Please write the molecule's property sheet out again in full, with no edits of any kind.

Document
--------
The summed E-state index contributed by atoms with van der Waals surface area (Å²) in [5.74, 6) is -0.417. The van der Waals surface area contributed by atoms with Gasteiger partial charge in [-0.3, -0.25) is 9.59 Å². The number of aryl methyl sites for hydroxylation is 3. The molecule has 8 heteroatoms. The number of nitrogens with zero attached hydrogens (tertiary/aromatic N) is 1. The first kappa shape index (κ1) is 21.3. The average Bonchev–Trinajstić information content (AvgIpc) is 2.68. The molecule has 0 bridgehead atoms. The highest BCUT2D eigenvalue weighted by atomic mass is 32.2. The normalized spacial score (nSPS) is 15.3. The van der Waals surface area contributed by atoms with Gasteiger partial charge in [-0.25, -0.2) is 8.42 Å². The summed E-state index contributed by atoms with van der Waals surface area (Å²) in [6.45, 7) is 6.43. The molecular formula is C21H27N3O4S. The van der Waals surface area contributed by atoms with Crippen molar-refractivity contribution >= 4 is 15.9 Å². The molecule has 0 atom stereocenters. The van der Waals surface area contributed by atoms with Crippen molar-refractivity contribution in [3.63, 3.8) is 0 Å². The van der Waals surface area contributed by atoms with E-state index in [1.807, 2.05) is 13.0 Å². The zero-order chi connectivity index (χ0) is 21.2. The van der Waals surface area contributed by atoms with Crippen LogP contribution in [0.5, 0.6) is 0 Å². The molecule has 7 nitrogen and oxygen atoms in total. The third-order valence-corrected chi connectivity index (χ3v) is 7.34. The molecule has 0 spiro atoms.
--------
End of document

The summed E-state index contributed by atoms with van der Waals surface area (Å²) in [5.74, 6) is -0.417. The van der Waals surface area contributed by atoms with Gasteiger partial charge in [-0.3, -0.25) is 9.59 Å². The number of aryl methyl sites for hydroxylation is 3. The molecule has 8 heteroatoms. The number of nitrogens with zero attached hydrogens (tertiary/aromatic N) is 1. The first kappa shape index (κ1) is 21.3. The average Bonchev–Trinajstić information content (AvgIpc) is 2.68. The molecule has 0 bridgehead atoms. The highest BCUT2D eigenvalue weighted by atomic mass is 32.2. The normalized spacial score (nSPS) is 15.3. The van der Waals surface area contributed by atoms with Gasteiger partial charge in [-0.25, -0.2) is 8.42 Å². The summed E-state index contributed by atoms with van der Waals surface area (Å²) in [6.45, 7) is 6.43. The molecular formula is C21H27N3O4S. The van der Waals surface area contributed by atoms with Crippen molar-refractivity contribution >= 4 is 15.9 Å². The molecule has 0 atom stereocenters. The van der Waals surface area contributed by atoms with Crippen molar-refractivity contribution in [3.63, 3.8) is 0 Å². The van der Waals surface area contributed by atoms with E-state index in [1.807, 2.05) is 13.0 Å². The zero-order chi connectivity index (χ0) is 21.2. The van der Waals surface area contributed by atoms with Crippen LogP contribution in [0.5, 0.6) is 0 Å². The molecule has 7 nitrogen and oxygen atoms in total. The third-order valence-corrected chi connectivity index (χ3v) is 7.34. The molecule has 0 spiro atoms.